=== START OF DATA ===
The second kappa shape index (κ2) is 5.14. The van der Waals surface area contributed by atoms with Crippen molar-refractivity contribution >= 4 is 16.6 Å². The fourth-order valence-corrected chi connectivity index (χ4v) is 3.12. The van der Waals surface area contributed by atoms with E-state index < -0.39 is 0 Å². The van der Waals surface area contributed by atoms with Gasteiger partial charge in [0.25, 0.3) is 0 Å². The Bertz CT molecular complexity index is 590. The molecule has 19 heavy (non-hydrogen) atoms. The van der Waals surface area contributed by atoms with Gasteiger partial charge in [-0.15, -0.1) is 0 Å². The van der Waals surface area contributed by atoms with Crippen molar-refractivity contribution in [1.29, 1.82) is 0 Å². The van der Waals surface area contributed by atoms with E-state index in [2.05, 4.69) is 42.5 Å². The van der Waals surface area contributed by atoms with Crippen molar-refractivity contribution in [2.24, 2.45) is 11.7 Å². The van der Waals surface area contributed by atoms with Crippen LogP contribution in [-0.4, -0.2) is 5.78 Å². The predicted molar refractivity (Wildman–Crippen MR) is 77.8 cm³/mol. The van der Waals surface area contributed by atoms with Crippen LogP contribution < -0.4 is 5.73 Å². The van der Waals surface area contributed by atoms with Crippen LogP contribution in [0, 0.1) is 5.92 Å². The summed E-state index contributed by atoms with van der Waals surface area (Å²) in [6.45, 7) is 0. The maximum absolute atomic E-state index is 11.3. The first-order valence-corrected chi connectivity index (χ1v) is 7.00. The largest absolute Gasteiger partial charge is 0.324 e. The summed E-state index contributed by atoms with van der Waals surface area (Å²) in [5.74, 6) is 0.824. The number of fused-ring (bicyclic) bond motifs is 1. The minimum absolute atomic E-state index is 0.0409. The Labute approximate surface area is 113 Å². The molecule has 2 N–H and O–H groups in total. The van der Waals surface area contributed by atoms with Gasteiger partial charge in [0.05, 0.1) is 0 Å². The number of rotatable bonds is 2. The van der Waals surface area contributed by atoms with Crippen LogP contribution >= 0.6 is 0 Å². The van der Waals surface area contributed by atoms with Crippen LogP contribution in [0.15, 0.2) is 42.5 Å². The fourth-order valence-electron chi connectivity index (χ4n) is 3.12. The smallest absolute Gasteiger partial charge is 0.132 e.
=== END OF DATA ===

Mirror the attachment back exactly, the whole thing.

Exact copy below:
The second kappa shape index (κ2) is 5.14. The van der Waals surface area contributed by atoms with Crippen molar-refractivity contribution >= 4 is 16.6 Å². The fourth-order valence-corrected chi connectivity index (χ4v) is 3.12. The van der Waals surface area contributed by atoms with E-state index < -0.39 is 0 Å². The van der Waals surface area contributed by atoms with Gasteiger partial charge in [0.25, 0.3) is 0 Å². The Bertz CT molecular complexity index is 590. The molecule has 19 heavy (non-hydrogen) atoms. The van der Waals surface area contributed by atoms with Gasteiger partial charge in [-0.15, -0.1) is 0 Å². The van der Waals surface area contributed by atoms with Crippen molar-refractivity contribution in [1.29, 1.82) is 0 Å². The van der Waals surface area contributed by atoms with E-state index in [2.05, 4.69) is 42.5 Å². The van der Waals surface area contributed by atoms with Crippen molar-refractivity contribution in [2.24, 2.45) is 11.7 Å². The van der Waals surface area contributed by atoms with Crippen LogP contribution in [-0.4, -0.2) is 5.78 Å². The predicted molar refractivity (Wildman–Crippen MR) is 77.8 cm³/mol. The van der Waals surface area contributed by atoms with Crippen LogP contribution < -0.4 is 5.73 Å². The van der Waals surface area contributed by atoms with Crippen LogP contribution in [0, 0.1) is 5.92 Å². The summed E-state index contributed by atoms with van der Waals surface area (Å²) in [6.45, 7) is 0. The maximum absolute atomic E-state index is 11.3. The first-order valence-corrected chi connectivity index (χ1v) is 7.00. The largest absolute Gasteiger partial charge is 0.324 e. The summed E-state index contributed by atoms with van der Waals surface area (Å²) in [5.74, 6) is 0.824. The number of fused-ring (bicyclic) bond motifs is 1. The minimum absolute atomic E-state index is 0.0409. The Labute approximate surface area is 113 Å². The molecule has 2 N–H and O–H groups in total. The van der Waals surface area contributed by atoms with Gasteiger partial charge in [0.05, 0.1) is 0 Å². The number of rotatable bonds is 2. The van der Waals surface area contributed by atoms with Crippen LogP contribution >= 0.6 is 0 Å². The van der Waals surface area contributed by atoms with Crippen LogP contribution in [0.15, 0.2) is 42.5 Å². The fourth-order valence-electron chi connectivity index (χ4n) is 3.12. The smallest absolute Gasteiger partial charge is 0.132 e.